By Sarah Weld
Two Berkeley Law clinics played key roles in persuading California to stop intercepting tax refunds, garnishing wages, and levying bank accounts to pay fees owed to state and local governments during the COVID-19 pandemic. State Controller Betty Yee suspended the debt collection on March 27 and the policy went into effect immediately, making California the first state to take such a step.
“Halting all this collection for everyone in California who has this kind of debt is huge. When we started working years ago on abolishing juvenile fees, I never saw this coming,” says Stephanie Campos-Bui ’14, supervising attorney for the Policy Advocacy Clinic, which works to end fees charged to youth and adults in the criminal system. “COVID has opened up policymakers’ hearts to the everyday struggles people are going through and expanded our imaginations for what changes are possible.”
“It is incredible and unprecedented, and a profound act of both racial justice and pure kindness that the Franchise Tax Board did what it did,” agrees Asher Waite-Jones ’16, supervising attorney in the East Bay Community Law Center’s Clean Slate Clinic, which works to keep people out of the criminal system and help people with criminal records reenter society.
Both clinics are part of Debt Free Justice California, a multiregional coalition focused on ending the ways the criminal legal system drains money from vulnerable communities. Coalition members acted quickly as they saw the arrival of COVID-19 begin to devastate communities—particularly Black, Brown, and low-income families—causing widespread layoffs and loss of healthcare and housing.
“This policy victory would have never happened without the Policy Advocacy Clinic. When impacted community members dedicate their lives to undoing the injustices they have experienced, they deserve the best teammates to support them in achieving big goals, not half-a-loaf solutions,” says Jessica Bartholow, policy advocate for the Western Center on Law & Poverty and a clinic client. “The clinic shows up to be that partner every time and the Franchise Tax Board action was a perfect example of how magical the combination of deep partnership and strategic preparation can be.”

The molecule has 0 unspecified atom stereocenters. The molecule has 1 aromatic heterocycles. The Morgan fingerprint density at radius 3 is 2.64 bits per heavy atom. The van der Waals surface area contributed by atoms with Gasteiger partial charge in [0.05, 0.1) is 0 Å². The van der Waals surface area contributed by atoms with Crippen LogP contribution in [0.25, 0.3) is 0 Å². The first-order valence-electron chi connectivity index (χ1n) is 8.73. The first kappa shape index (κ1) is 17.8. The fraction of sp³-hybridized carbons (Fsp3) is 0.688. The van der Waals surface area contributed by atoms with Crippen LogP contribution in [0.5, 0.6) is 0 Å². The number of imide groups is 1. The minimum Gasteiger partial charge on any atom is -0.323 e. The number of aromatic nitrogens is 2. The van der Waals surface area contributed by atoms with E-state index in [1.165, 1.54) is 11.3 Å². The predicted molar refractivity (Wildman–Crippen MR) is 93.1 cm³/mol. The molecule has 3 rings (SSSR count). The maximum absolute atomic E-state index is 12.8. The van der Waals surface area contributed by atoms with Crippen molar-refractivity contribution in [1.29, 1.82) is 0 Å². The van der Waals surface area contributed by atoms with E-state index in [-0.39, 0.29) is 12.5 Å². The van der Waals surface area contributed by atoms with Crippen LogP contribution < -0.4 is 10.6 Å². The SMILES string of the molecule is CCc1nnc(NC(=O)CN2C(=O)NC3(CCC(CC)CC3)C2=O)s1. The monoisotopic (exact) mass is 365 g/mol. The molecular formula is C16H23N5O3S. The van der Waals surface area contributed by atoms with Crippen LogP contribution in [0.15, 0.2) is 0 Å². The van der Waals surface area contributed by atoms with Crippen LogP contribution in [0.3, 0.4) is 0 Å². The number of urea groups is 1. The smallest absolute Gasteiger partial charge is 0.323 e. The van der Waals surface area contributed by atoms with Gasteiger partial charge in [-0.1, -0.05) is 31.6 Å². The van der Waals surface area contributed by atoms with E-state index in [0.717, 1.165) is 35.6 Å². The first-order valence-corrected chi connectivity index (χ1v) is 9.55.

When the Franchise Tax Board dips into tax refunds, paychecks, and bank accounts, families are often left without enough to pay rent, keep the lights on, feed their children, and get medical care. The debt people owe stems mostly from sources such as criminal and juvenile fees, traffic tickets, and infractions like littering or loitering.
The federal government’s recently passed $2 trillion coronavirus relief bill, called the CARES Act, protects families from having their relief bill payments intercepted for money owed to the federal government. If Yee had not halted debt collection in California, the state could have intercepted families’ CARES Act checks for money owed to the state.
Targeting counties and courts
The next step, says Campos-Bui, is convincing California counties and local courts to stop collecting the debt. Before the COVID-19 crisis, many counties and courts stopped collecting juvenile and criminal fees, including referrals to the Franchise Tax Board. Counties often refer outstanding amounts to the Franchise Tax Board when local collection efforts have been unsuccessful.
The COVID-19 crisis illuminates fractures in the system that have long been unjust, say Debt Free Justice California members. They hope the state will not see these measures as temporary, but as an opportunity to re-envision what a more just California could look like post-crisis.
For example, Waite-Jones has a homeless Oakland client who amassed many traffic tickets over the last 15 years, for infractions as small as having tinted windows and littering. On the same day that the Franchise Tax Board’s policy took effect, the man phoned Waite-Jones to say his entire tax return had already been intercepted.
“What happened to him really highlights why what the Franchise Tax Board did was so necessary. He is devastated and has lost faith,” Waite-Jones says.
Another East Bay client, a single mother to a young disabled man, drives a van retrofitted for his wheelchair. She has received a series of parking tickets over the years, for violations like using an expired handicapped placard (she had a new one but had not switched it out yet). The woman is terrified her van will be towed because of unpaid tickets, leaving her with no way to transport her son, says Waite-Jones, who adds that the center is also pushing for a statewide towing moratorium.
Individuals like these, already suffering under the weight of government debt, are also suffering the most in this COVID-19 pandemic. Low-income people are more likely to work in the service industry and lose their jobs, to work in places like grocery stores or delivery services that may expose them to the virus, and to have no health insurance or paid sick leave.
“Knowing that we were heading toward a recession quickly, we asked ourselves, ‘What can we do that will lighten the load for people?’” Campos-Bui says. “This debt, regardless of what it’s for, is looming over some of California’s most vulnerable people and communities, and this action provides immediate relief to millions of families who need every dollar to stay healthy, housed, and fed.”